CT emergency housing hotline discontinues 24/7 service as more people are entering homelessness
With funding running out, the state’s once 24/7 emergency hotline for people facing housing crises said Monday that it’s cutting back its hours.
United Way’s 211 housing call center will remain open seven days a week but reduce hours from 8 a.m. to 4 p.m. The change takes effect Tuesday, Nov. 1.
The hotline is a “front door” that connects people in a housing crisis with local providers or the state’s seven coordinated access networks (CANs) for help. Since 2009, the system has helped lower homelessness in Connecticut. But for the first time in almost a decade, the state reported a 13% increase in people experiencing homelessness.
“The volume of people who are self-identifying as facing a housing crisis and are looking for assistance has really gone up very steeply in just the last handful of years alone,” said Lisa Tepper Bates, United Way’s CEO. “What we want to do is concentrate our available resources in those hours so that we can answer every call as quickly as possible.”
United Way reports the housing hotline anticipates call volume for this year to be 176% of the call volume in 2017. Tepper Bates said the housing hotline is seeing 50 calls an hour during peak times. And she acknowledges that with only 12 full-time employees, callers are experiencing extensive wait times. The nonprofit hopes to get to more of those callers during the new hours at the expense of being available at any moment.
Tepper Bates said the housing hotline got additional funding from the state Department of Housing and Department of Mental Health and Addiction Services to hire five more full-time employees for at least six months to ease the transition.
She also noted that the line will return to 24/7 service when the state activates its severe cold weather protocol.
But the lack of funding, initially reported on by Hearst Connecticut, has been a point of concern for providers on the ground.
“We’re doing everything we can to work together with our partners, as we have for a decade on this shared project to do the best we can with the resources we have,” Tepper Bates said.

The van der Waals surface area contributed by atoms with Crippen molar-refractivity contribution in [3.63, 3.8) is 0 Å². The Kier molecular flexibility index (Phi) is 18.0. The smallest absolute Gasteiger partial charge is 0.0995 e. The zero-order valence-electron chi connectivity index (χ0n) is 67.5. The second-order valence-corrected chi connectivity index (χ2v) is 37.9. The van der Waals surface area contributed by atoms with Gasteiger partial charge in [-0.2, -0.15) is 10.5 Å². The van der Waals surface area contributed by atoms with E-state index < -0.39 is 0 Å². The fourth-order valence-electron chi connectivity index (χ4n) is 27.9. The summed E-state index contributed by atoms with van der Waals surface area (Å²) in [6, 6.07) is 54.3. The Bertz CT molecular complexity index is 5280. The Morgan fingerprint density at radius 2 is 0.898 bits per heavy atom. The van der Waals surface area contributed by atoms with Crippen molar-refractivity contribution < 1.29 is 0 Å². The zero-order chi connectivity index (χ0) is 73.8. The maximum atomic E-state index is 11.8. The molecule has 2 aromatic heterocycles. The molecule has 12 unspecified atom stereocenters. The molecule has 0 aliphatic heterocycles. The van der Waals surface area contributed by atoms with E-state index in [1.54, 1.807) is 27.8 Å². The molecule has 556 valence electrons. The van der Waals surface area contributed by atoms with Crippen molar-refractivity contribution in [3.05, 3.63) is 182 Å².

Tepper Bates said United Way had alerted state agencies like the Department of Housing since the beginning of the year that additional COVID relief funds were running out and services were at risk.
“Like many nonprofits, we have additional resources during COVID. We had additional bandwidth that allowed us to respond to a variety of different needs,” Tepper Bates said. “But as the volume was ticking up and the resources for our work had not expanded, there was an additional level of strain. A lot of that, like so many other questions, got shifted because of the work we were all doing during COVID,” she added.
United Way wrote to Gov. Ned Lamont in September and said it was running low on money to staff the housing crisis line 24/7.
A spokesperson for the state Department of Housing said the agency “took prompt action to identify funding to guarantee that there will be no reduction in United Way’s ability to respond during cold weather protocol events.”
“The Department of Housing continues to work with the United Way and other partner nonprofit agencies to thoughtfully improve the state’s housing assistance network to support those who need housing assistance during off-peak times and ensure they will have a place to turn to when they need help,” the agency said.
In order to reserve services for the most vulnerable, United Way will discontinue live call assistance for basic housing support like rental assistance, Section 8 and affordable housing. Information about those resources will remain online.
The housing crisis line will be the only one impacted. United Way’s 211 will continue to provide 24/7 services for basic needs information, suicide prevention and more.